Independence Pass dubbed scenic " though unofficially |

Independence Pass dubbed scenic " though unofficially

Janet Urquhart
Aspen Times Staff Writer

INDEPENDENCE PASS ” When the gates to Independence Pass reopen to traffic Thursday, complacent locals and wide-eyed tourists will once again venture over the winding 12,095-foot pass that crosses the Continental Divide between Twin Lakes and Aspen.

The uninitiated will stop to snap photos of magnificent vistas, peer over drop-offs as they edge to the inward side of the pavement, and crawl through narrow sections where Highway 82 looks like it could safely accommodate a single vehicle at a time.

It might be a motorist’s most memorable drive, or the scariest ” but don’t call it scenic.

The Top of the Rockies National Scenic Byway takes motorists through some of the most extraordinary scenery in Colorado, but it stops short of Independence Pass.

A sign on Highway 82, on the western edge of Twin Lakes, lets pass-bound motorists know the scenic byway is ending ” arguably before the most scenic stretch.

That the designated byway ends before the highway winds its way west over the pass and down into Aspen has long been a source of consternation for some locals.

“It’s one of my pet peeves, driving through Twin Lakes and seeing the sign, ‘Scenic Byway Ends,'” said Randy Ready, Aspen’s assistant city manager.

Local officials occasionally discuss doing something about it.

They will so again on Thursday, when the Elected Officials Transportation Committee convenes in Aspen.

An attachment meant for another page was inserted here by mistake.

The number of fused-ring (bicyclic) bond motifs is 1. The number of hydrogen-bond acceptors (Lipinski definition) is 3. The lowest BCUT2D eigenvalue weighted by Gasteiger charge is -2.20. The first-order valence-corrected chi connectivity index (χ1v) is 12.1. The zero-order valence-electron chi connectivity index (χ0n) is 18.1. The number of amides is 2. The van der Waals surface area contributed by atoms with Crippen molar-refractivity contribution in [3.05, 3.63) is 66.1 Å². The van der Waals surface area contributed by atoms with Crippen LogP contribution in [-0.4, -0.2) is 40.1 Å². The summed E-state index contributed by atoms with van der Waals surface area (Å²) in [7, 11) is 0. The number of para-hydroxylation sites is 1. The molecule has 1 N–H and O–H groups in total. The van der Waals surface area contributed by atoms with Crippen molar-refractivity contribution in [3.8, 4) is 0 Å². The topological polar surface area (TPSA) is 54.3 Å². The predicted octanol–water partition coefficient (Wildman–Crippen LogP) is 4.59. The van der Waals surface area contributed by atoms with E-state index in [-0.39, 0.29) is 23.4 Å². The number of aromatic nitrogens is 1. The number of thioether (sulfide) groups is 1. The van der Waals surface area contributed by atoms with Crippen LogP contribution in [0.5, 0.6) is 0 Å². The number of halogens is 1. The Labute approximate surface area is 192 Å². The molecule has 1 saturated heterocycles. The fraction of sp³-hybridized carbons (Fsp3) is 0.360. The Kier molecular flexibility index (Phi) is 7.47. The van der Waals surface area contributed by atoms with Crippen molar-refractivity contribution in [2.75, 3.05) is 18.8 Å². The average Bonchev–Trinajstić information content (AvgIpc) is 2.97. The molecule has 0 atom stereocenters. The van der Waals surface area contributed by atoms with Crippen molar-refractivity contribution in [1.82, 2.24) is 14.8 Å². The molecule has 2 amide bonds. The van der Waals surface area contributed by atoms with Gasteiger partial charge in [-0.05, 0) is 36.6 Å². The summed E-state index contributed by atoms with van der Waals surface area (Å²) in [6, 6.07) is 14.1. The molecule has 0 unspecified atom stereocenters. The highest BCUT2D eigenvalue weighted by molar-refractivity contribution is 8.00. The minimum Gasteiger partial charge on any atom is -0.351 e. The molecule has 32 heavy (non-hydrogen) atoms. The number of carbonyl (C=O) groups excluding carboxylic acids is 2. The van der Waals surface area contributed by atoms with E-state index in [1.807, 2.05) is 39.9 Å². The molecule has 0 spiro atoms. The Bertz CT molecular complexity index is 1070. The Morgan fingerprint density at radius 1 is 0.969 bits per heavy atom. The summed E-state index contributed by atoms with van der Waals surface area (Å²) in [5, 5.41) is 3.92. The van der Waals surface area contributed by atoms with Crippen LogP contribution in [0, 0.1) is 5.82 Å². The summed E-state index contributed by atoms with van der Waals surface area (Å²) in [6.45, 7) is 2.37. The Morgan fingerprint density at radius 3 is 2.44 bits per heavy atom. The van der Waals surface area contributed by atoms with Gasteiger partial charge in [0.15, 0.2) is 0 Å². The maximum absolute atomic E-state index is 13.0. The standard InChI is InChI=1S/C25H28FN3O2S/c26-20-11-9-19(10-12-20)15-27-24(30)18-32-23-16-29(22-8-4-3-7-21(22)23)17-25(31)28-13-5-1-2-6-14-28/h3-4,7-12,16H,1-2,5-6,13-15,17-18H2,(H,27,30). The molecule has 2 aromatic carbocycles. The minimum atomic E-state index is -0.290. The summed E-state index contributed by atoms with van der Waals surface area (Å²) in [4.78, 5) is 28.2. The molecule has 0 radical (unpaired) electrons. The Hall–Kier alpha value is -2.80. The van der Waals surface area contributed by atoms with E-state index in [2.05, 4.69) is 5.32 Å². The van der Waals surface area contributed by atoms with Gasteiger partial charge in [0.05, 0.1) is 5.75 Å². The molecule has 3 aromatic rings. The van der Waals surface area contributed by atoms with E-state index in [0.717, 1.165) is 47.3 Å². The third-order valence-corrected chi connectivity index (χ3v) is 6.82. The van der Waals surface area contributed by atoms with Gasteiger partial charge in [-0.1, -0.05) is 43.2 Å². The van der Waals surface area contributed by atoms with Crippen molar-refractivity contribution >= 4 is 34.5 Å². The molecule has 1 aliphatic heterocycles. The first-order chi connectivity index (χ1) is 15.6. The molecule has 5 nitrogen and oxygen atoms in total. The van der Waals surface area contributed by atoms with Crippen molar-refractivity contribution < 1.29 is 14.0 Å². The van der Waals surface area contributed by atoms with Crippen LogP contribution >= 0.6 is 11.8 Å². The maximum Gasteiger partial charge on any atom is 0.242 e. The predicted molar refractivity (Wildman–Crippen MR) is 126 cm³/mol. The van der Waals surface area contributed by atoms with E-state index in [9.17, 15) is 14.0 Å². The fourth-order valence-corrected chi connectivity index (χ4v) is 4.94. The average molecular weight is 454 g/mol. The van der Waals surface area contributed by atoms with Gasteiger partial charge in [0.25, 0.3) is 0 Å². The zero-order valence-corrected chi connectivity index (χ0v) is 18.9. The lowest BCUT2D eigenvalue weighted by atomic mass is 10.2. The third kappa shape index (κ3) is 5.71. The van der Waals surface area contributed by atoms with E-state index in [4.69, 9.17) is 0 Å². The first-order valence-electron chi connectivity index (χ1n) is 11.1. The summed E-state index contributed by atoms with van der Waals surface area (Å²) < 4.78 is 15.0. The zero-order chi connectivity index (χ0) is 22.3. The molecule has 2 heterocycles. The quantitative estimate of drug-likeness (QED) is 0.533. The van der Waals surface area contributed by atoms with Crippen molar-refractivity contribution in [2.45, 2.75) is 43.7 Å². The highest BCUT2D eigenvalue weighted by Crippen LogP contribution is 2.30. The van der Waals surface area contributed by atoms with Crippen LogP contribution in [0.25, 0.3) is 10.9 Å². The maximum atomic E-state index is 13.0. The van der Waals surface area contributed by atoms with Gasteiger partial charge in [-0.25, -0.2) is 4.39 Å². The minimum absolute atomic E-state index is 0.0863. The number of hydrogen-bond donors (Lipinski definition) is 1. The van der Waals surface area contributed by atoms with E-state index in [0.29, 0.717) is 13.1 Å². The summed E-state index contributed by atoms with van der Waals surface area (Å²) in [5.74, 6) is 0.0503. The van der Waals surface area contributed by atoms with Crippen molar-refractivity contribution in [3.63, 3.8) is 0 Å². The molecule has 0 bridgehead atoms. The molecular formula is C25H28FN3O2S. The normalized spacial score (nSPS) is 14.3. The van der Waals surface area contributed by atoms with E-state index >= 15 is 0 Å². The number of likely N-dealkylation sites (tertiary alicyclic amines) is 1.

The EOTC consists of elected representatives from Aspen, Snowmass Village and Pitkin County.

As a collective group, they’ll be asked to support an application to extend the Top of the Rockies byway over Independence Pass ” an initiative the Independence Pass Foundation is expected to take forward, Ready said.

It has been a topic of discussion before, but there were reservations.

Some suggested the designation would only lure unsuspecting flatlanders into a white-knuckle drive, while others have voiced concerns about increased traffic and detrimental impacts to the sensitive, high-altitude environment at the top of the pass.

Independence Pass Foundation representatives were lukewarm about seeking the designation when it was last under discussion, more than a year ago, but may be more enthusiastic now, Ready said.

The foundation has long spearheaded efforts to revegetate the scars from the cutting of the road over the pass, and there is funding available that could help in that effort through the National Scenic Byways Program, which is part of the U.S. Department of Transportation/Federal Highway Administration.

The U.S. secretary of transportation designates National Scenic Byways.

There are 10 such byways in Colorado.

Currently, the Top of the Rockies scenic drive starts at Twin Lakes on one end and Minturn or Copper Mountain on the other. Motorists can travel over Fremont Pass between Copper and Leadville on Highway 91, between Minturn and Leadville over Tennessee Pass on Highway 24, and take in the section between Leadville and Twin Lakes on highways 24 and 82.

The Colorado Department of Transportation plans to open the gates to Independence Pass at 2 p.m. on Thursday, weather permitting.

The pass, east of Aspen, is closed during the winter months.

Spring snowstorms could slow traffic at times, CDOT advises.

Janet Urquhart’s e-mail address is

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